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Northern Ireland Tuaisceart éireann Northern Ireland

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Northern Ireland Tuaisceart éireann Northern Ireland Powered By Docstoc
					Tuaisceart Éireann
Northern Ireland, administrative division of the
United Kingdom of Great Britain and Northern
Ireland, situated in the north-eastern portion of the
island of Ireland.
The remaining portion of the island is part of the
Republic of Ireland.
Northern Ireland constitutes about 17 percent of the
land area of Ireland and has 31 percent of the
island’s population.
 The capital of Northern Ireland is Belfast. Northern
Ireland’s population is deeply divided along religious
and political lines. The schism between the
Protestant majority and the Roman Catholic minority
extends deep into Northern Ireland’s past and has
strongly influenced the region’s culture, settlement
patterns, and politics
Historical links
  The whole of Ireland was part of the United
   Kingdom until 1920, as the British
   government—faced with growing violent
   resistance—offered limited local government to
   Ireland.
  The island was divided into two regions,
   Northern Ireland and Southern Ireland, both
   under the control of the United Kingdom. Each
   region was granted the right to elect a local
   parliament while maintaining representation in
   the British Parliament.
 When local parliamentary elections were held in
  1921, the southern Irish parliament refused to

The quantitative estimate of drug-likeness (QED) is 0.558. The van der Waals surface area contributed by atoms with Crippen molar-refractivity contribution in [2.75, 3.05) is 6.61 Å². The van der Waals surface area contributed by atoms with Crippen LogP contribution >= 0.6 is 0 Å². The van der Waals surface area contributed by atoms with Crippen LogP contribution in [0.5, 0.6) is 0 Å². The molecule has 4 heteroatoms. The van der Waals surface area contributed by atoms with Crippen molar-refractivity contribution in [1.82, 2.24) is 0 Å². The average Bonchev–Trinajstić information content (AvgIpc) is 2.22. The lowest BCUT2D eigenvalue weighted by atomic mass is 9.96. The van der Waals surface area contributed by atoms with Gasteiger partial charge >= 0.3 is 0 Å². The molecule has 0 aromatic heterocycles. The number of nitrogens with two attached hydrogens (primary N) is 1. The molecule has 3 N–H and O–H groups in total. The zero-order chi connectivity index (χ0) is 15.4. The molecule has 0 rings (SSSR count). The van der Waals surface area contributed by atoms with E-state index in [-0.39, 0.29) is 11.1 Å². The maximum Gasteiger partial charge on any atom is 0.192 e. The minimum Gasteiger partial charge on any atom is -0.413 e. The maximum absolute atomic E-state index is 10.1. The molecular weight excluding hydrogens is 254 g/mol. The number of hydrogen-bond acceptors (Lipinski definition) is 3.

recognize British control.
 As a result, of the original 32 counties of Ireland,
  the 6 north-easterly counties became a British
  province officially known as Northern Ireland.
 The remaining 26 counties became independent
  in 1922 as the Irish Free State (later Eire, and
  subsequently the Republic of Ireland).
 Catholics seeking integration with Ireland are
  often referred to as republicans or nationalists,
  while Protestants who want Northern Ireland to
  remain part of the United Kingdom are often called
  unionists or loyalists
Political Murals in Northern Ireland
Many buildings in the Catholic and Protestant working-class
neighbourhoods of Belfast, feature political murals.




    a mural supporting the republican political party Sinn Fein, left,
    and one supporting the Ulster Volunteer Force (UVF), a loyalist
                       paramilitary group, right
 From 1921 to 1972 Northern Ireland had its own regional
  parliament that exercised considerable authority over local
  affairs.
 The Protestant, unionist majority dominated the parliament,
  which made the government unpopular with the Catholic,
  nationalist minority. Northern Ireland experienced a nearly
  continuous period of violent conflict between these two groups
  from the late 1960s through the mid-1990s.
 The violence extended beyond Ireland, as republican
  paramilitary groups—in particular the Irish Republican Army
  (IRA)—also struck targets in London and elsewhere in
  England. The clashes, bombings, and assassinations in this
  period were often referred to as “the troubles.”
 In 1972 the British government shut down Northern Ireland’s
  regional parliament and governed the region directly from
  London. A 1998 accord known as the Good Friday Agreement
  restored some powers to a new provincial government.
 Bloody Sunday in Northern Ireland




The so-called Bloody Sunday incident on January 30, 1972, is one of
  the most notorious events of the sectarian violence in Northern
    Ireland. British troops opened fire on a crowd of civil rights
    protesters marching in Londonderry/Derry, killing 13 people.
 The Protestant community often refers to
  Northern Ireland as Ulster. Catholics seldom
  use this name. For most Catholics the term